Chinese Marketing Firm Orchestrates Pro-Beijing Influence Campaign in the US
In a far-reaching pro-Beijing influence campaign, a Chinese marketing firm organized and promoted protests in Washington, D.C., while utilizing a network of over 70 fake news websites to disseminate pro-China content. The protests, one against the US government ban on goods from China’s Xinjiang region and the other at an international religious freedom conference, showed the scope of the China’s influence operations.
What This Means? Impacting US Political Discourse and Media Integrity
The revelations of a Chinese marketing firm’s involvement in orchestrating protests and disseminating pro-China narratives raise concerns about the manipulation of US political discourse and media integrity. As foreign countries continue to expand their influence campaigns in an increasingly connected world, the US government will have to battle influence campaigns waged on the minds of the US population.
What Are The Details?
Mandiant’s investigation unveiled the scope and ambition of the pro-China influence campaign carried out by Shanghai Haixun Technology Co., Ltd. The orchestrated protests in Washington were aimed at countering a US government ban on goods produced in China’s Xinjiang region, which has been under scrutiny for alleged human rights violations against the Uyghur minority. Another protest coincided with an international religious freedom conference.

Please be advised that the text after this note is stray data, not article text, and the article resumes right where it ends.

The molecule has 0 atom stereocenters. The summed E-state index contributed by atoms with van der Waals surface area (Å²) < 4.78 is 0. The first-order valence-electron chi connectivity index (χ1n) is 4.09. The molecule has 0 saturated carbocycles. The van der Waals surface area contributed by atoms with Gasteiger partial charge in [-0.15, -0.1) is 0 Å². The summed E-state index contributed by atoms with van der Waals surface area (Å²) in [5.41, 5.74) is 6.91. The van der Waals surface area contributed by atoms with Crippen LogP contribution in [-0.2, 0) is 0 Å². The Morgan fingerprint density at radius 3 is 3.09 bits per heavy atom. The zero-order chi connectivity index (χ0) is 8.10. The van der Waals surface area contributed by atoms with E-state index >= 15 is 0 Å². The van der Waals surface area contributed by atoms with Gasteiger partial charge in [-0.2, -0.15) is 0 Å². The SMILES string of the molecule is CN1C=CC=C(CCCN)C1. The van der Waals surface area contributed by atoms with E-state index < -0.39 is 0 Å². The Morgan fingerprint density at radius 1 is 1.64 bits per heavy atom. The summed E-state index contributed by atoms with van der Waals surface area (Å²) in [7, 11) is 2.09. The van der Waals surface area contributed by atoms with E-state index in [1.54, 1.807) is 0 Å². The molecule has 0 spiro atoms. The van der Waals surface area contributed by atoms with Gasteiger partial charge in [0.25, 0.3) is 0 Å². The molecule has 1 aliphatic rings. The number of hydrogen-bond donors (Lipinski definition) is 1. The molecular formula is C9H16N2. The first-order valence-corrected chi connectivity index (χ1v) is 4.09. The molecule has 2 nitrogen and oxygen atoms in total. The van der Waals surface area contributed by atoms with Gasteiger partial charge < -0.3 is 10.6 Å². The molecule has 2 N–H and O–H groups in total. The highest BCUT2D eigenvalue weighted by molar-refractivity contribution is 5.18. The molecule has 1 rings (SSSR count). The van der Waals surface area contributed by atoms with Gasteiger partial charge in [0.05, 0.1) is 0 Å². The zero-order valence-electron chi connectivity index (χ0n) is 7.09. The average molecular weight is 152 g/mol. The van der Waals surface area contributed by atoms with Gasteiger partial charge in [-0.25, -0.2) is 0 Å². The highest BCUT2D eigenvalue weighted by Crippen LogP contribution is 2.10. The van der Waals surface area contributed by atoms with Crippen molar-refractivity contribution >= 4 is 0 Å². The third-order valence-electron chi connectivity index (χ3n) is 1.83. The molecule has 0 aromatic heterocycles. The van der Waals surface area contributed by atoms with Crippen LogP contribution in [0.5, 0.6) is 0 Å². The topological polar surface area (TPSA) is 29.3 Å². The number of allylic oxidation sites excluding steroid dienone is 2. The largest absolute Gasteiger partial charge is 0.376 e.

The hired protesters, some self-proclaimed musicians and actors based in the Washington, D.C., area, appeared to have no knowledge that they were participating in a pro-China influence operation.
Furthermore, the Haixun marketing firm employed a newswire service, CloudQuote.io, operated by FinancialContent, to disseminate pro-Beijing articles on nearly three dozen legitimate US news outlets, including outlets such as the Arizona Republic and the Pittsburgh Post-Gazette.
The articles often echoed Chinese state media narratives while sharply criticizing US policymakers, academics, and others critical of Beijing. Although the extent of Chinese state actors’ direct involvement in financing these articles remains uncertain, much of the content was directly reproduced from Chinese state media reports or state-funded think tanks.
The exposure of Haixun’s campaign may prompt investigations into its activities and raise questions about the impact of similar influence efforts on US political discourse. Policymakers and tech platforms may consider implementing strategies to combat foreign information campaigns.
However, this is far from the first foreign information campaign uncovered in recent years and those in power are likely already very aware of the need to address psychological operations such as this one.
Go Deeper: Further Resources and Reading
Mandiant’s full publication on their in-depth research can be read on their site here, https://www.mandiant.com/resources/blog/pro-prc-haienergy-us-news